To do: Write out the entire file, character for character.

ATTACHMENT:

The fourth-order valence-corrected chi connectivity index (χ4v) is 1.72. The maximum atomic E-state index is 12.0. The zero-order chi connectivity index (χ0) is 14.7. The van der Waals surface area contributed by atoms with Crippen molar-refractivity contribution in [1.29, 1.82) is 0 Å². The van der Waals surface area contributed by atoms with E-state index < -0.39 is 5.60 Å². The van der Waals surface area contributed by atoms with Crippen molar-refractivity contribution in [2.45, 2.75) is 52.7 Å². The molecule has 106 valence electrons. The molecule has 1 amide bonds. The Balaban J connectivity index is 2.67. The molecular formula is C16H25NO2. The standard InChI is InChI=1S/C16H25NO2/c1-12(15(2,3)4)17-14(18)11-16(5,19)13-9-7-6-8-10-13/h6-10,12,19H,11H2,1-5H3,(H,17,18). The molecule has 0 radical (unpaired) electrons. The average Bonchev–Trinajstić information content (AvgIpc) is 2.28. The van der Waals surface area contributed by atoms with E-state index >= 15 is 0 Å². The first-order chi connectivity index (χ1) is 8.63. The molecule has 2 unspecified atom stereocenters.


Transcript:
The fourth-order valence-corrected chi connectivity index (χ4v) is 1.72. The maximum atomic E-state index is 12.0. The zero-order chi connectivity index (χ0) is 14.7. The van der Waals surface area contributed by atoms with Crippen molar-refractivity contribution in [1.29, 1.82) is 0 Å². The van der Waals surface area contributed by atoms with E-state index < -0.39 is 5.60 Å². The van der Waals surface area contributed by atoms with Crippen molar-refractivity contribution in [2.45, 2.75) is 52.7 Å². The molecule has 106 valence electrons. The molecule has 1 amide bonds. The Balaban J connectivity index is 2.67. The molecular formula is C16H25NO2. The standard InChI is InChI=1S/C16H25NO2/c1-12(15(2,3)4)17-14(18)11-16(5,19)13-9-7-6-8-10-13/h6-10,12,19H,11H2,1-5H3,(H,17,18). The molecule has 0 radical (unpaired) electrons. The average Bonchev–Trinajstić information content (AvgIpc) is 2.28. The van der Waals surface area contributed by atoms with E-state index >= 15 is 0 Å². The first-order chi connectivity index (χ1) is 8.63. The molecule has 2 unspecified atom stereocenters.